Determining the value of a business interest and which spouse will own all or part of it after the divorce is often the subject of tough negotiations and litigation. If you’re a Texas business owner contemplating or already involved in a divorce, an experienced Dallas divorce lawyer at Epstein Family Law can help you resolve the following issues either in or out of the courtroom.
What Happens if My Spouse and I Can’t Agree Who Will Own a Business Interest after the Divorce?
When spouses can’t find common ground and make a deal regarding ownership of a business interest, the court will step in and resolve the issue based on the unique circumstances of the case. The most common solution is the one many couples reach amicably without a court order – one spouse assumes full ownership, and the non-owning spouse either receives cash from the other spouse or is awarded additional community assets in exchange for giving up all of his/her rights to the business interest.
The court can also order a “partition in kind,” which means ownership is divided 50/50 between the spouses. Courts typically avoid this option since forcing ex-spouses to own a business together often leads to more litigation down the road. Finally, if the spouses are 100% owners of a business, the court can order a sale, but this is usually a last resort when other options won’t work, are impractical, or would not provide for a just and right division.
Personal Goodwill Is Not Included in a Business Valuation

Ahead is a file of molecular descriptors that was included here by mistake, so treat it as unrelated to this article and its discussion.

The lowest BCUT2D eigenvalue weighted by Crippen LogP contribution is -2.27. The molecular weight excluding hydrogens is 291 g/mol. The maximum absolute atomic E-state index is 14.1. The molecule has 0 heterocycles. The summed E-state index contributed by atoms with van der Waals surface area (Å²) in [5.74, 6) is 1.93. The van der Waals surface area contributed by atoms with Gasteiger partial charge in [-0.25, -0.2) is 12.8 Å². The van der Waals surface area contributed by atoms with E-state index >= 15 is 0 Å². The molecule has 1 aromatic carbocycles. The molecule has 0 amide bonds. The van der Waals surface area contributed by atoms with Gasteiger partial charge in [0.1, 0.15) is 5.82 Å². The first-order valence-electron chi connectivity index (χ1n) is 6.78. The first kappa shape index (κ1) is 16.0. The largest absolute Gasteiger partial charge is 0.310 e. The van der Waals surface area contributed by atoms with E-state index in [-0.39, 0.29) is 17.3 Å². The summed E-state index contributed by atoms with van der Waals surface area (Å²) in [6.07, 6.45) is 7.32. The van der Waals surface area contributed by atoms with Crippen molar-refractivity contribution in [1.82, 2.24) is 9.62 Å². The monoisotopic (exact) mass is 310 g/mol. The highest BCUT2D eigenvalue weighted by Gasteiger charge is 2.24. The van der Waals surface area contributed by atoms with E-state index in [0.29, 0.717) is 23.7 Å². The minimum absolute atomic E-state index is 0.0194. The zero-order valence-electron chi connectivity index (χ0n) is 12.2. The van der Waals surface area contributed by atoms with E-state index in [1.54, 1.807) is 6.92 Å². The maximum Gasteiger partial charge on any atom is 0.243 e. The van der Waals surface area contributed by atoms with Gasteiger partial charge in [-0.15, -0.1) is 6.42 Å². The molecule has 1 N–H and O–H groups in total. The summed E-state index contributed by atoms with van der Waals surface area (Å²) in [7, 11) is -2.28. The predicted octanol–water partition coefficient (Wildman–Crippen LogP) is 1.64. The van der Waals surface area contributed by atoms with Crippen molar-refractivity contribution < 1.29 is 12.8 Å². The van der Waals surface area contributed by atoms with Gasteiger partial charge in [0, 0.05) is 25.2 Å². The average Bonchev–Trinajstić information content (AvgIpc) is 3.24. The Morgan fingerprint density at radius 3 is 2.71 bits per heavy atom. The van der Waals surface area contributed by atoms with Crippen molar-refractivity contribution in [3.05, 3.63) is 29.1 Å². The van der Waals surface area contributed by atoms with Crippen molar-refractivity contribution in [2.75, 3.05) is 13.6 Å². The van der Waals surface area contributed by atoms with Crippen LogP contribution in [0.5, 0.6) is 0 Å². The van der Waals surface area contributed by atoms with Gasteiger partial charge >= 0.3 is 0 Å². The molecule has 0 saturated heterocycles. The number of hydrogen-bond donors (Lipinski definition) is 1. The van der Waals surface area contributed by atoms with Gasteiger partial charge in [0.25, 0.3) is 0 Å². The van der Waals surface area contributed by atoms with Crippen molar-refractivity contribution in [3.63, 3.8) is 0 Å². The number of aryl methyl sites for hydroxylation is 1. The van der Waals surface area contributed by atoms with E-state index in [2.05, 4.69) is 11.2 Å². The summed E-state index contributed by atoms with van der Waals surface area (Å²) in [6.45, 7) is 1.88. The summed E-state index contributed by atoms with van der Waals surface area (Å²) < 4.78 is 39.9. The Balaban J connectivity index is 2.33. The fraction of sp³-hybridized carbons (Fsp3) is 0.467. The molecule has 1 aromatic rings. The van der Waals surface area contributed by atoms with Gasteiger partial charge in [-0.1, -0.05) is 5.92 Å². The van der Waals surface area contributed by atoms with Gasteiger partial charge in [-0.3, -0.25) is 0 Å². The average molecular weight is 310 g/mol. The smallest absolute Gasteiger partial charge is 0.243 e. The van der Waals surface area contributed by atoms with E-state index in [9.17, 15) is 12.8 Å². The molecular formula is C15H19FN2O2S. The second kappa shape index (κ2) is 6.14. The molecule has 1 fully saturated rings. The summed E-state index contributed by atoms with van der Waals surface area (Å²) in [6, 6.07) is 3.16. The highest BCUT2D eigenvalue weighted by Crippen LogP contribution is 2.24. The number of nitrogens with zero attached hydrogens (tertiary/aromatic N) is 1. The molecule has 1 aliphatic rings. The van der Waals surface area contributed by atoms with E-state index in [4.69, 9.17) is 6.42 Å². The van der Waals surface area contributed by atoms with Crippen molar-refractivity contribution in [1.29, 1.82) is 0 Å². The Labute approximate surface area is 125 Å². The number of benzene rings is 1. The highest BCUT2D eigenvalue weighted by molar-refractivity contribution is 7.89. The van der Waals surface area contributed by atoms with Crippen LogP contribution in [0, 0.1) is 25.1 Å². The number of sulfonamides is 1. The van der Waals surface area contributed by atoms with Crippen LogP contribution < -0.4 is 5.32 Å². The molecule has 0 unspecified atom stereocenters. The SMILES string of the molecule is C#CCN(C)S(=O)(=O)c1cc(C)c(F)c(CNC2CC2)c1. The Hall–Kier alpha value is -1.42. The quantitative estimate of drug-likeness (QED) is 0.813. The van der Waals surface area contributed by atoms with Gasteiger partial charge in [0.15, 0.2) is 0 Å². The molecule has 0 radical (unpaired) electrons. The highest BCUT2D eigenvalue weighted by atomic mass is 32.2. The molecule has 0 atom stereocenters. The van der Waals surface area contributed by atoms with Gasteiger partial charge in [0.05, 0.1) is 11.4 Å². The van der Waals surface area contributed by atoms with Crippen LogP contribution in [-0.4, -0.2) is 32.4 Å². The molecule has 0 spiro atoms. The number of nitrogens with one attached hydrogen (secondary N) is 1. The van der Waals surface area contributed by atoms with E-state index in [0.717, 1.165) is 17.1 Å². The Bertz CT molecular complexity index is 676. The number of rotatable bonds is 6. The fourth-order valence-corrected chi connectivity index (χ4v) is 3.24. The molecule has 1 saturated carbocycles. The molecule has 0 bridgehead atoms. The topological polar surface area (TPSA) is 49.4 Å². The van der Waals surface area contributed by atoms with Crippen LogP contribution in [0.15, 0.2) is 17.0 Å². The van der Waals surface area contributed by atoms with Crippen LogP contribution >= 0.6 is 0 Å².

Disputes over the value of closely-held companies during a divorce often focus on whether a business has personal goodwill (discounted from the valuation) or commercial goodwill (included in the valuation). Every business is unique, and professional appraisers will frequently disagree about what the discount for personal goodwill should be in a business valuation.
Personal goodwill – the intellect, expertise and relationships an owner brings to the business – is usually the largest asset in a small company, but you won’t find it anywhere on the books. It belongs to the owner who built the business and is separate property excluded from division. A good example is a solo medical practice that has become successful based primarily on the doctor’s unique skill, expertise and experience.
Commercial goodwill, on the other hand, can be passed from owner to owner and is included in the business valuation. It covers a variety of company assets, such as the brand name (if not the owner’s name), client list, vendor list, patents and other intellectual property, website domain name, phone number, office location and much more.
Determining the Value of Non-Controlling Business Interests
Non-controlling business interests (less than 50% ownership and no voting power) acquired during the marriage are also subject to valuation and division in a divorce. When determining how they should be divided, courts will typically discount the valuation amount to account for the lack of voting power or control and then award the non-owning spouse community assets equal to the discounted value of the business awarded to the owning spouse.
Consult with a Dallas Divorce Attorney
If you have questions about this article or a family law case, contact Epstein Family Law at 972-232-7673 to consult with a skilled Dallas divorce lawyer. We handle divorce cases for clients in counties throughout the Greater Dallas area, including Dallas, Collin, Denton, Tarrant, Ellis, Rockwall, Kaufman and Johnson, plus others.